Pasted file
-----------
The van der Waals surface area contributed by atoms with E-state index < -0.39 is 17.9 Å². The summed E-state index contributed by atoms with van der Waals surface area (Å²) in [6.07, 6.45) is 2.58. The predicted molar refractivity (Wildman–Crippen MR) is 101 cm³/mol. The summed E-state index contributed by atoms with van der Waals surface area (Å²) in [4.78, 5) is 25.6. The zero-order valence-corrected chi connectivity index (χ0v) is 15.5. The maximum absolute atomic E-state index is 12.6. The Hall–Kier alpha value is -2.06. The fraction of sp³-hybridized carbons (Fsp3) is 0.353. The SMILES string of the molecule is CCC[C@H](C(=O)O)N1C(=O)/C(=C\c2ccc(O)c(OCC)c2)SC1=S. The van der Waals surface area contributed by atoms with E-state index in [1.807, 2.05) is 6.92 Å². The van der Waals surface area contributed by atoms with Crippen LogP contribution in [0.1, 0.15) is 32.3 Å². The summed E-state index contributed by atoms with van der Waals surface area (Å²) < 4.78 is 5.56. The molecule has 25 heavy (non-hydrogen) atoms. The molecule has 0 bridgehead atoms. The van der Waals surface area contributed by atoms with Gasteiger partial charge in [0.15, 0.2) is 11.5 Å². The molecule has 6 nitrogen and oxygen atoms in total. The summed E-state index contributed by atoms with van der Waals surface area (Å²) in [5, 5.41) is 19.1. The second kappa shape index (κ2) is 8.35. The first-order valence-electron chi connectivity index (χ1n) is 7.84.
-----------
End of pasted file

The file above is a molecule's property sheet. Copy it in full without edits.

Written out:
The van der Waals surface area contributed by atoms with E-state index < -0.39 is 17.9 Å². The summed E-state index contributed by atoms with van der Waals surface area (Å²) in [6.07, 6.45) is 2.58. The predicted molar refractivity (Wildman–Crippen MR) is 101 cm³/mol. The summed E-state index contributed by atoms with van der Waals surface area (Å²) in [4.78, 5) is 25.6. The zero-order valence-corrected chi connectivity index (χ0v) is 15.5. The maximum absolute atomic E-state index is 12.6. The Hall–Kier alpha value is -2.06. The fraction of sp³-hybridized carbons (Fsp3) is 0.353. The SMILES string of the molecule is CCC[C@H](C(=O)O)N1C(=O)/C(=C\c2ccc(O)c(OCC)c2)SC1=S. The van der Waals surface area contributed by atoms with E-state index in [1.807, 2.05) is 6.92 Å². The van der Waals surface area contributed by atoms with Crippen LogP contribution in [0.1, 0.15) is 32.3 Å². The summed E-state index contributed by atoms with van der Waals surface area (Å²) < 4.78 is 5.56. The molecule has 25 heavy (non-hydrogen) atoms. The molecule has 0 bridgehead atoms. The van der Waals surface area contributed by atoms with Gasteiger partial charge in [0.15, 0.2) is 11.5 Å². The molecule has 6 nitrogen and oxygen atoms in total. The summed E-state index contributed by atoms with van der Waals surface area (Å²) in [5, 5.41) is 19.1. The second kappa shape index (κ2) is 8.35. The first-order valence-electron chi connectivity index (χ1n) is 7.84.